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Women-Owned Businesses: An Economic Growth Opportunity for Wisconsin?

Across the United States, the surge of women entrepreneurs and business owners in recent decades and the increasing number of women in management has changed the gender composition of business leaders. In Wisconsin, women-led businesses have also grown in number, market presence, and economic importance. The number of self-identified woman-owned or managed (WOM) businesses in the state more than tripled between 1990 and 2011. In 2011, women owned or managed nearly 19% of businesses in Wisconsin. Despite the growth, however, the share of women-owned business is still relatively small. Research associate Tessa Conroy and professor Steven C. Deller, both of UW-Madison's department of Agricultural and Applied Economics, have authored a new study, Women Business Leaders Across Wisconsin 1990-2011 which finds that women as business owners may be an underutilized resource for profound economic development and growth across the state. The report is intended to help local economic planners take full advantage of their women-owned businesses as a source of economic growth and development.

Share of Women-Owned or Managed Business in Wisconsin, 2011 Conroy and Deller found that as of 2011 in Wisconsin, women owned or managed over 80,000 businesses, employed over 550,000 workers, and earned $45 B in sales. Despite these numbers, there is a comparative lack of women-owned businesses in the state and that proportional difference is conspicuous because research suggests that women are valuable to businesses. (Conroy and Deller cite a wide and growing body of national research which has found that women-led businesses are more effectively led, are more financially honest, have more customers and increased sales and show greater profits than male-led businesses.)

Economic development policies aimed at enhancing business ownership in Wisconsin must consider how the characteristics, choices, and constraints of women relate to disparities in ownership and performance between the genders. There is some evidence that the small share and lower performance of women-owned businesses is a reflection of women having different personal and professional goals. For instance, women are concentrated in healthcare, education, and other services in Wisconsin and nationally. Simply by implication of their chosen industry, women business owners may earn lower sales and employ fewer workers. Yet even within these sectors (that already feature lower average sales and employment), women-owned businesses are still smaller than their counterparts with other forms of leadership (e.g. male-owned or both male-and-female owned).

If the rarity of women-entrepreneurs and smaller size of their businesses is not entirely a result of female preferences, then, women may represent a source of unrealized economic gains. Differences in types of education and access to capital seem to partly explain the differences in performance between male and female-owned businesses, suggesting that the gender disparities are at least somewhat a result of obstacles for women entrepreneurs. Potentially, these constraints on women entrepreneurship can be alleviated through policy changes and lead to more businesses with greater growth potential in Wisconsin.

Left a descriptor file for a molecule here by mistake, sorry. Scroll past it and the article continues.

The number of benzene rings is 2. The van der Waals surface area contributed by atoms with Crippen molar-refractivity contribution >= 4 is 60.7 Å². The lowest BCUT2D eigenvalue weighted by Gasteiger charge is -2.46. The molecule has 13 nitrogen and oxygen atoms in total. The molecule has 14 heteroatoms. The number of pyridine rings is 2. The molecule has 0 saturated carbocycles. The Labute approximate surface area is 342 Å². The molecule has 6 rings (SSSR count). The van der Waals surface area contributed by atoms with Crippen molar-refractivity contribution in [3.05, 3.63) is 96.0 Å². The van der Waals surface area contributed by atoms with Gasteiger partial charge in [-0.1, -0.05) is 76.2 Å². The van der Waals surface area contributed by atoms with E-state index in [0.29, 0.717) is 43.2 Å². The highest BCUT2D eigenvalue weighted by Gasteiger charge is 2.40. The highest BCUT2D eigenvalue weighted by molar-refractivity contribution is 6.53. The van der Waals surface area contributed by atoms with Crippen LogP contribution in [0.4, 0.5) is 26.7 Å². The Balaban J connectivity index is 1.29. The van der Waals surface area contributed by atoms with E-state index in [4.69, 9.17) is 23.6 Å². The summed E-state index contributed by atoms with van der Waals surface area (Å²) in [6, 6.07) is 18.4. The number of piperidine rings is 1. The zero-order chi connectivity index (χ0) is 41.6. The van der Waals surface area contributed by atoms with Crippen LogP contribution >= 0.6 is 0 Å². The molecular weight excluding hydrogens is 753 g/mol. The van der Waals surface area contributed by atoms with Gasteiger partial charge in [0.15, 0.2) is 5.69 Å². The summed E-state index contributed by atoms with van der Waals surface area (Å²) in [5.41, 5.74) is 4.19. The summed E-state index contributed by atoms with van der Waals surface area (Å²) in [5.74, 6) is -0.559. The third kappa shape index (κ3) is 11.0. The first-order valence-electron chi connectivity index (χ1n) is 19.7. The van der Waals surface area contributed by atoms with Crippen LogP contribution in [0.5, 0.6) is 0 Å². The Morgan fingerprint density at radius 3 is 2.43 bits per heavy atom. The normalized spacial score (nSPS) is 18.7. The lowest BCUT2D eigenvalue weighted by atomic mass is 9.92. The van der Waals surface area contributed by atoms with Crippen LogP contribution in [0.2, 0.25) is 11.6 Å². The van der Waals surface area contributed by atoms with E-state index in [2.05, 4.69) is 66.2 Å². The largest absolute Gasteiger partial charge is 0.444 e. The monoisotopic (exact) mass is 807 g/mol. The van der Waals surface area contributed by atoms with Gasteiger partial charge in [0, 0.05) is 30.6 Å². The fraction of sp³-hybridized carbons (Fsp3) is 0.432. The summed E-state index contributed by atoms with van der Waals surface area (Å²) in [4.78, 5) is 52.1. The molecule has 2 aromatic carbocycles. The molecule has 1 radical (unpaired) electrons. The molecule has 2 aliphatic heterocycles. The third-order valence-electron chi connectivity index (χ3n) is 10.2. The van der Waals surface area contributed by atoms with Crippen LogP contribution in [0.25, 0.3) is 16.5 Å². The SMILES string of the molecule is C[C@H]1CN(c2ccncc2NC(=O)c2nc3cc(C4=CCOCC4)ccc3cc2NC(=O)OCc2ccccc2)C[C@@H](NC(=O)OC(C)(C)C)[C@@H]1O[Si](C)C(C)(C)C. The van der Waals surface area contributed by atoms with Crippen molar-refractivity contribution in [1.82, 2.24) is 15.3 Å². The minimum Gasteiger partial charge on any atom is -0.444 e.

Conroy and Deller reference the many entrepreneurship and small business development and support programs offered across Wisconsin as opportunities for making policy changes that can positively affect women entrepreneurs. These include programs offered by institutions such as the Small Business Administration, Small Business Development Centers through the University of Wisconsin-Extension, the Wisconsin Technical College System and the State of Wisconsin, including but not limited to the Wisconsin Economic Development Corporation. The challenge is for these educational and counseling programs to address issues specific to women entrepreneurs, business owners, and managers. "If programs are designed with the philosophy that one-size-fits-all," says Deller, "then important economic development opportunities are missed." Conroy and Deller also cite women business owner support networks, such as the Wisconsin Women's Business Initiative Corporation (https://www.wwbic.com/) and the Women's Council Wisconsin (http://womenscouncil.wi.gov/) as organizations that provide services specifically aimed at the needs of women-owned and managed businesses. Tessa Conroy offers these initial recommendations for local communities: "local planners can start by 1) engaging conversations with women business leaders to better understand their needs and obstacles; 2) increasing the visibility of these women's networks and helping women learn from one another and 3) connecting women with bankers, venture capitalists, and others in small business finance."

Read the full report here and policy brief here; see brief Fact Sheet here.

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Last updated on Mon, Jun 29, 2015 4:47pm